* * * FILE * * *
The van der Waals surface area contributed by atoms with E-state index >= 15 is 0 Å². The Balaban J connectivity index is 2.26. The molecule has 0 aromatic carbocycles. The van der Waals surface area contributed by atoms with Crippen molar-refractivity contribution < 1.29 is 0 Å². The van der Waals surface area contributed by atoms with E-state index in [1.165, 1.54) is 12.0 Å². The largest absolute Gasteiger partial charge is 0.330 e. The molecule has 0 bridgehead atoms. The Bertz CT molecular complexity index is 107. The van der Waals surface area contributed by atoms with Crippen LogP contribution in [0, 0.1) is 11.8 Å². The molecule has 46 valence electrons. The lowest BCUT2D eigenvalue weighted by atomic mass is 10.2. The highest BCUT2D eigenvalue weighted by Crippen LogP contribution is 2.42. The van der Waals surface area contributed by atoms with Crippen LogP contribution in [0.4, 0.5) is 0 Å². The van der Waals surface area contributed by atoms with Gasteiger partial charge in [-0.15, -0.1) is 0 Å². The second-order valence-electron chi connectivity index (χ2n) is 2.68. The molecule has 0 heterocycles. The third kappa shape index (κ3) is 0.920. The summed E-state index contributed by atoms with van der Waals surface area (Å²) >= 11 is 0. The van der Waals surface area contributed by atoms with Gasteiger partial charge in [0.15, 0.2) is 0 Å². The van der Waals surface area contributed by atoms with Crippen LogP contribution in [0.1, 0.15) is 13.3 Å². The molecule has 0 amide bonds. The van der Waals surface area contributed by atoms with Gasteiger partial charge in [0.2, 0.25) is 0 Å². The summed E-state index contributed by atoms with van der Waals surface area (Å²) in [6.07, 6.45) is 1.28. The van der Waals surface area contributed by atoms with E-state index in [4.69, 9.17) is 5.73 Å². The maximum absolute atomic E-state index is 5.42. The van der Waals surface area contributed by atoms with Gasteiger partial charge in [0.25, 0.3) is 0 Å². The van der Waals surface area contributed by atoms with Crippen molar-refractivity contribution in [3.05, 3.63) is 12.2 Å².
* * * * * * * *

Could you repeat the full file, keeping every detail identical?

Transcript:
The van der Waals surface area contributed by atoms with E-state index >= 15 is 0 Å². The Balaban J connectivity index is 2.26. The molecule has 0 aromatic carbocycles. The van der Waals surface area contributed by atoms with Crippen molar-refractivity contribution < 1.29 is 0 Å². The van der Waals surface area contributed by atoms with E-state index in [1.165, 1.54) is 12.0 Å². The largest absolute Gasteiger partial charge is 0.330 e. The molecule has 0 bridgehead atoms. The Bertz CT molecular complexity index is 107. The van der Waals surface area contributed by atoms with Crippen LogP contribution in [0, 0.1) is 11.8 Å². The molecule has 46 valence electrons. The lowest BCUT2D eigenvalue weighted by atomic mass is 10.2. The highest BCUT2D eigenvalue weighted by Crippen LogP contribution is 2.42. The van der Waals surface area contributed by atoms with Crippen LogP contribution in [0.4, 0.5) is 0 Å². The van der Waals surface area contributed by atoms with Gasteiger partial charge in [-0.15, -0.1) is 0 Å². The second-order valence-electron chi connectivity index (χ2n) is 2.68. The molecule has 0 heterocycles. The third kappa shape index (κ3) is 0.920. The summed E-state index contributed by atoms with van der Waals surface area (Å²) >= 11 is 0. The van der Waals surface area contributed by atoms with Gasteiger partial charge in [0.15, 0.2) is 0 Å². The van der Waals surface area contributed by atoms with Crippen LogP contribution in [0.1, 0.15) is 13.3 Å². The molecule has 0 amide bonds. The van der Waals surface area contributed by atoms with Gasteiger partial charge in [0.2, 0.25) is 0 Å². The summed E-state index contributed by atoms with van der Waals surface area (Å²) in [6.07, 6.45) is 1.28. The van der Waals surface area contributed by atoms with E-state index in [4.69, 9.17) is 5.73 Å². The maximum absolute atomic E-state index is 5.42. The van der Waals surface area contributed by atoms with Gasteiger partial charge in [0.25, 0.3) is 0 Å². The van der Waals surface area contributed by atoms with Crippen molar-refractivity contribution in [3.05, 3.63) is 12.2 Å².